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Recent Blog Posts
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Court Finds Termination of Employment Does Not Contravene the Family and Medical Leave Act

From a distance, when an employer terminates an employee right after that employee takes medical leave under the Family and Medical Leave Act (FMLA), it looks suspicious. And in fact, there is a presumption in the federal Fourth Circuit that such suspicious circumstances lead to a presumption of wrongful termination — that the employer wrongfully Read More

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Court Upholds Dismissal for Failure to Prosecute in Tobacco Claim

The story is a familiar one for tobacco manufacturers embroiled in litigation: even if you win, the lawsuits keep coming. A decision from the West Virginia Supreme Court of Appeals on June 7, 2019 may somewhat slow that interminable flow of litigation: the court halted an attempt to resurrect a case originally filed more than Read More

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Recent Oklahoma Decision Suggests Increased Responsibility for Pharmaceutical Marketing

One of the nation’s largest pharmaceutical and chemical companies, Johnson & Johnson, found themselves on the wrong side of legal history in a recent federal case involving the marketing of opioids and the ongoing prescription painkiller epidemic that allegedly resulted. On August 26, 2019, Judge Thad Balkman handed down a decision in the case of Read More

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State High Court Rules Employee Failed to Exhaust Administrative Remedies for Wrongful Termination Claim

Pamela Schade was a program coordinator for the West Virginia University (WVU) National Environmental Services Center (NESC). In 2005, Schade discovered that a former employee of the NESC was being paid despite no longer working there, and she filed a report with WVU’s Office of Social Justice. A supervisor tried to deter her inquiry, but Read More

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FTC Addresses Misleading Legal Advertisements and Potential for Interference with Physician-Patient Relationships

The Federal Trade Commission (FTC) is cracking down on television advertisements by certain plaintiff’s law firms seeking potential plaintiffs to bring suits against pharmaceutical companies. In particular, the FTC asserts that some of these ads make false and misleading claims which ultimately frighten viewers into discontinuing their medication which, in some instances, can be life Read More

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The Lohrmann Standard: A Framework for Analyzing Causation in Asbestos Claims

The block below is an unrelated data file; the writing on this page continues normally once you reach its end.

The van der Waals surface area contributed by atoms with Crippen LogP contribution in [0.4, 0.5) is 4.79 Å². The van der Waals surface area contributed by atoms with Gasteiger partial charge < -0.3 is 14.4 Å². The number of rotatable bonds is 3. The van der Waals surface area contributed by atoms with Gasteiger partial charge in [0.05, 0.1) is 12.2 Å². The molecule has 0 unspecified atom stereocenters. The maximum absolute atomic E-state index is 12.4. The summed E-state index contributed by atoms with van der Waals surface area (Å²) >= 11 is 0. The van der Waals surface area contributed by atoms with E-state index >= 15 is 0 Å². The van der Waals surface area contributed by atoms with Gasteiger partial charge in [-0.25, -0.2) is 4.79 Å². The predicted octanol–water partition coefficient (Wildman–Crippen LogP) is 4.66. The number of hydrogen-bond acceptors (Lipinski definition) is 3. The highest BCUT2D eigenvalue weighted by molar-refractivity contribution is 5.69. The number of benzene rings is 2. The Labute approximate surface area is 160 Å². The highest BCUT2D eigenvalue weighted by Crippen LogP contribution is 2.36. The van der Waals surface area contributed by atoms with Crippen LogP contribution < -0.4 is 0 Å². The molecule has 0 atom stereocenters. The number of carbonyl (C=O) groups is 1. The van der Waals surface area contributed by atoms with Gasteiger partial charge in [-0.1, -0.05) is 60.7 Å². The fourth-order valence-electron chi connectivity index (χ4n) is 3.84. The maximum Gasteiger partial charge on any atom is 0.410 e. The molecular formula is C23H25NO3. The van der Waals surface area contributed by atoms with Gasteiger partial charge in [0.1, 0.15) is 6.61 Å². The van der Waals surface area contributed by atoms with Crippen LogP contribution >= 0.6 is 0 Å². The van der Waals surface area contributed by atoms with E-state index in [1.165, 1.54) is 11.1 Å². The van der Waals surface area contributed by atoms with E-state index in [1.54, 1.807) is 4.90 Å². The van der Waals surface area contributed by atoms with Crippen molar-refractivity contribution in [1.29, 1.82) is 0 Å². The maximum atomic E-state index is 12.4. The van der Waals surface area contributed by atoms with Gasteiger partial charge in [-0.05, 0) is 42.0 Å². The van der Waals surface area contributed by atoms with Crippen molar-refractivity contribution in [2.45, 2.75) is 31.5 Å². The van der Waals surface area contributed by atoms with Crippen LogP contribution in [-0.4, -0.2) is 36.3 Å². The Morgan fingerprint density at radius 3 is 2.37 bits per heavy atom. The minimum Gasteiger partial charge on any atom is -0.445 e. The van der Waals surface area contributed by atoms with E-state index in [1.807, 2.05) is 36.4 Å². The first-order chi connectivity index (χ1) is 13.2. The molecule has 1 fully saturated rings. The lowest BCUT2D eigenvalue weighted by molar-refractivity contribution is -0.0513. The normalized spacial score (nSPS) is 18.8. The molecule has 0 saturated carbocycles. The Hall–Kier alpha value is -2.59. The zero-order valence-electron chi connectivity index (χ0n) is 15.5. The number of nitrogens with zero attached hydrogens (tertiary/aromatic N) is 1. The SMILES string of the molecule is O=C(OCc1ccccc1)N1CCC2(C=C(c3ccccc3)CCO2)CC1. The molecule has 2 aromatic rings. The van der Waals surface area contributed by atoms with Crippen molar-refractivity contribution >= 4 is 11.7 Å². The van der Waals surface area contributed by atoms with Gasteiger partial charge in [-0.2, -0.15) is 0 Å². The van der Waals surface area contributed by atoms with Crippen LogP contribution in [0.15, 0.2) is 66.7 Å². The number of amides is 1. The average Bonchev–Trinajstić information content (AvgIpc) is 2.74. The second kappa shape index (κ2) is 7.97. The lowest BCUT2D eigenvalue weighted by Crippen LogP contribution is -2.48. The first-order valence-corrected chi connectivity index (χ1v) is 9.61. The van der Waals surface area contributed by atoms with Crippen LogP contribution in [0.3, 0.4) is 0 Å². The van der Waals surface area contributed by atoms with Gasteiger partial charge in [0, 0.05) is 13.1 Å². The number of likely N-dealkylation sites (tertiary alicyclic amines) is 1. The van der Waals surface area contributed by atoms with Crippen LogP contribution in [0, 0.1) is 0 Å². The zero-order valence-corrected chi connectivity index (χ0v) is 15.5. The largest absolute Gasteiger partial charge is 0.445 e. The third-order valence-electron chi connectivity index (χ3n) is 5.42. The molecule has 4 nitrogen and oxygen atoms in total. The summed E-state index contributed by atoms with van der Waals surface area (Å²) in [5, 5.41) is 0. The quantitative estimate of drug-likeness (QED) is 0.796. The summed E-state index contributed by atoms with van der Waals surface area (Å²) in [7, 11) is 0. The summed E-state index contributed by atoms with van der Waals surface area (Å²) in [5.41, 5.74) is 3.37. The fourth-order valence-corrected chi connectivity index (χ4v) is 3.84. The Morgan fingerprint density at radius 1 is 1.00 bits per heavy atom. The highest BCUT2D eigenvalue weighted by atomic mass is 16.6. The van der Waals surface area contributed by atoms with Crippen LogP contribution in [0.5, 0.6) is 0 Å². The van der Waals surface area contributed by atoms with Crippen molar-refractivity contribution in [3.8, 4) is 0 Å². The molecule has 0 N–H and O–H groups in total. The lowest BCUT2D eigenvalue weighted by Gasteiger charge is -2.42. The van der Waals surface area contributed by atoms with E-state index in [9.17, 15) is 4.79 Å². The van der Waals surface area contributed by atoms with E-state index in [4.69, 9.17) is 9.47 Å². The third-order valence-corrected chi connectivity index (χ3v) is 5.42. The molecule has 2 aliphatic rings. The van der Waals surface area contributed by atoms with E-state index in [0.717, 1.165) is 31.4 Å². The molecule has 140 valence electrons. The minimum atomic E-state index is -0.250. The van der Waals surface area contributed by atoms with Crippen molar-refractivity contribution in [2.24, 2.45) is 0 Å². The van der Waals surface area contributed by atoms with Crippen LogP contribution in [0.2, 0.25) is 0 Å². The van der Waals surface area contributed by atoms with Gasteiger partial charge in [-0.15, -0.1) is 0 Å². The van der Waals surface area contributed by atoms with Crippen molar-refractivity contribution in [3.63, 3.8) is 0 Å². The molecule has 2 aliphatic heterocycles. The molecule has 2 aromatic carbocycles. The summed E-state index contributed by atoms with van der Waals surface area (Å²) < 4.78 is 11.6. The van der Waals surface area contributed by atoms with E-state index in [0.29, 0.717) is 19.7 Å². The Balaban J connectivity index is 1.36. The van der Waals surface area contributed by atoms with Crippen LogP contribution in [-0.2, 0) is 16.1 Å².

More than 30 years ago, the U.S. Supreme Court established a framework for analyzing the causation element in asbestos claims in its decision in Lohrmann v. Pittsburgh Corning Corp. In this decision, it created what has since been referred to as the Lohrmann test or the Lohrmann standard in which there are three elements that Read More

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Practical Measures for Employers Facing Workers’ Compensation Claims

From the moment a workplace injury or illness is reported, the actions that an employer takes can have a profound effect on the result of the associated workers’ compensation claim. Protecting yourself against fraudulent claimants and excessive awards isn’t difficult but requires diligent attention. West Virginia’s Employer Coverage Unit enforces compliance with the state’s workers’ Read More

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What Does It Mean to Be Shamblinized?

When engaging in settlement negotiations for a third-party claim where a verdict could exceed the relevant policy limit, insurers in West Virginia must be aware of becoming Shamblinized. This term refers to situations where an insurance company refuses an offer to settle within the policy limit and then loses at trial, resulting in a verdict Read More

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An Overview of the West Virginia Wage Payment and Collection Act

All wage payments in West Virginia are regulated and enforced by the state Division of Labor under the West Virginia Wage Payment and Collection Act, unless federal statute preempts state law. Here is a brief overview of some of the stipulations included in the law: Frequency: Employees must be paid at least twice every month Read More

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Joint and Several Liability in West Virginia Now Defunct Due to Comparative Fault Rules

In early 2015, then-governor of West Virginia Earl Ray Tomblin signed House Bill 2002 into law. It established new comparative fault standards in West Virginia, abolishing joint liability in the process. Under these new rules, most accident circumstances result in a defendant being liable for only the percentage of damages attributed to his or her Read More

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